An underground explosion beneath a street housing government agencies in Baltimore injured two workers Monday afternoon at the 200 block of W. Preston Street.
The workers suffered first- and second-degree burns to their faces, arms and hands in connection with the incident, which fire officials believe involved an electrical wire underground, said Chief Kevin Cartwright, a Fire Department spokesman.
Workers were underground in the 200 block of W. Preston St. performing unspecified repairs when a "large explosion" occurred, followed by heavy smoke and fire from a manhole, according to Cartwright. Fire crews arrived on the scene about 12:30 p.m., officials said, and Cartwright said they encountered smoke but little fire. By 1:15 p.m., he said, there was no active fire burning.
The two injured workers, whose names were not released, were employees of Allied Contractors Inc., a firm hired by the city, according to Adrienne Barnes, spokeswoman for the city Department of Transportation, which oversees the electrical, telecommunications and traffic cables in conduits beneath city streets. The two were inspecting and replacing some copper cable in a manhole, Barnes said, but could provide no further details. Calls to the company at 204 E. Preston St. were not returned.
That part of W. Preston St. is home to the Department of Health and Mental Hygiene and other government agencies. Fire officials inspected nearby buildings, including the Fifth Regiment Armory and State Office Building, and they did not appear to be affected, Cartwright said.
Karen Black, a spokeswoman for the health department, said the incident had little impact on the work day.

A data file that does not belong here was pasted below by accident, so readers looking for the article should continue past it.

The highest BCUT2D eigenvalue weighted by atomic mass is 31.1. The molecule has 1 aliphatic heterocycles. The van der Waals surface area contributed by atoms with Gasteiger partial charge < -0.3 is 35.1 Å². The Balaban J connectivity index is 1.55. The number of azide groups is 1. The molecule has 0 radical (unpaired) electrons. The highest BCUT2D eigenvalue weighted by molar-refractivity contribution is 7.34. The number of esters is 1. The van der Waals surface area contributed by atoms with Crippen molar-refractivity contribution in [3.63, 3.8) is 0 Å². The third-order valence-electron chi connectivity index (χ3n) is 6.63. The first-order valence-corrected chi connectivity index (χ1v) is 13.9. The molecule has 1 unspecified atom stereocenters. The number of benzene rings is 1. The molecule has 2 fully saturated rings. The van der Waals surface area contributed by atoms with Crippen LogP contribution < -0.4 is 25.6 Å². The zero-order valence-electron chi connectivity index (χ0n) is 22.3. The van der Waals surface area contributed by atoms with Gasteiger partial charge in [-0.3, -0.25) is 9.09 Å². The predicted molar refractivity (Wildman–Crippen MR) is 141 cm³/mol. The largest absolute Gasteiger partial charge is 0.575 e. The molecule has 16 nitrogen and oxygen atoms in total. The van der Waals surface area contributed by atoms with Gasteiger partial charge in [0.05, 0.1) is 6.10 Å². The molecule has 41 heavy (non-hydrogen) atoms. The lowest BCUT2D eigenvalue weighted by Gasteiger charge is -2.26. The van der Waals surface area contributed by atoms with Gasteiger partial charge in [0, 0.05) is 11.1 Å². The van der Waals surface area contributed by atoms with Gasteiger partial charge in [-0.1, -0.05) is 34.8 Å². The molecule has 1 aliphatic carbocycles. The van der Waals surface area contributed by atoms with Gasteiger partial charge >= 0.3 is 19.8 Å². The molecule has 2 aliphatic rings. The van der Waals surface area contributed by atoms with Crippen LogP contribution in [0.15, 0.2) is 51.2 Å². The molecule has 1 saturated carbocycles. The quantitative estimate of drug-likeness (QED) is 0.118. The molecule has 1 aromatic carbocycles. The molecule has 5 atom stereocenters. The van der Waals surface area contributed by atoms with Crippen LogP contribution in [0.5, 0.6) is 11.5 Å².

"We've alerted our employees to keep them apprised," she said. "The only thing at this point in time is our entrance to the [parking] garage is closed, so we're using another garage exit if necessary."
Cartwright said the causes of the explosion were still being looked into, and that Baltimore Gas and Electric would likely handle any future investigation of the explosion's cause. Officials from the Department of Public Works, Department of Transportation, and a special unit from Baltimore County were called to the scene Monday afternoon, Cartwright said.
Despite the more than 10 emergency vehicles crowding the state government complex Monday, workers streamed calmly out in ones and twos for their afternoon lunch break. Myrna Harris, who works in the complex, said she and other employees were not told of the explosion by supervisors or officials. None of the buildings were evacuated.
"You've got to come outside to know something's going on," Harris said.
Some fire units were leaving the scene by 1:30 p.m., slowing traffic on Howard St. as they exited the complex.
One of the injured workers was taken to Maryland Shock Trauma Center, and the other to the burn center at Johns Hopkins Bayview Medical Center, Cartwright said.
Baltimore Sun reporter Timothy B. Wheeler contributed to this story.